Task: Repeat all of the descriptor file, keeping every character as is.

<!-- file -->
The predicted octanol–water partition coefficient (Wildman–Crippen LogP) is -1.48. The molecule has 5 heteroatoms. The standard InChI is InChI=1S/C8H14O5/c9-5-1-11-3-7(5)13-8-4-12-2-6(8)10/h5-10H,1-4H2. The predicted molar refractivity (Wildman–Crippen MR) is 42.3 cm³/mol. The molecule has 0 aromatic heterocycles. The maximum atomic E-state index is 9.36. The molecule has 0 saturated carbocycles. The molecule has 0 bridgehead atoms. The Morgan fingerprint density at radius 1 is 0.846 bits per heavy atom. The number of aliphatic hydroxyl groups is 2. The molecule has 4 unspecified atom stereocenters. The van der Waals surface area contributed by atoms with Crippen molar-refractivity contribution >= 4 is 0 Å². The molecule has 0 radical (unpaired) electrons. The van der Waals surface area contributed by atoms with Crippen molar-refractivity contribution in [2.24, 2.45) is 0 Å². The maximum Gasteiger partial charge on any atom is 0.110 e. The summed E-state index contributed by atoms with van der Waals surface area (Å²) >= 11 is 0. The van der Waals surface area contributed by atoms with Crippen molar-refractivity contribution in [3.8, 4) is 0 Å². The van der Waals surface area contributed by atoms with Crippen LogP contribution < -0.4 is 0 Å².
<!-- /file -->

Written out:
The predicted octanol–water partition coefficient (Wildman–Crippen LogP) is -1.48. The molecule has 5 heteroatoms. The standard InChI is InChI=1S/C8H14O5/c9-5-1-11-3-7(5)13-8-4-12-2-6(8)10/h5-10H,1-4H2. The predicted molar refractivity (Wildman–Crippen MR) is 42.3 cm³/mol. The molecule has 0 aromatic heterocycles. The maximum atomic E-state index is 9.36. The molecule has 0 saturated carbocycles. The molecule has 0 bridgehead atoms. The Morgan fingerprint density at radius 1 is 0.846 bits per heavy atom. The number of aliphatic hydroxyl groups is 2. The molecule has 4 unspecified atom stereocenters. The van der Waals surface area contributed by atoms with Crippen molar-refractivity contribution >= 4 is 0 Å². The molecule has 0 radical (unpaired) electrons. The van der Waals surface area contributed by atoms with Crippen molar-refractivity contribution in [2.24, 2.45) is 0 Å². The maximum Gasteiger partial charge on any atom is 0.110 e. The summed E-state index contributed by atoms with van der Waals surface area (Å²) >= 11 is 0. The van der Waals surface area contributed by atoms with Crippen molar-refractivity contribution in [3.8, 4) is 0 Å². The van der Waals surface area contributed by atoms with Crippen LogP contribution < -0.4 is 0 Å².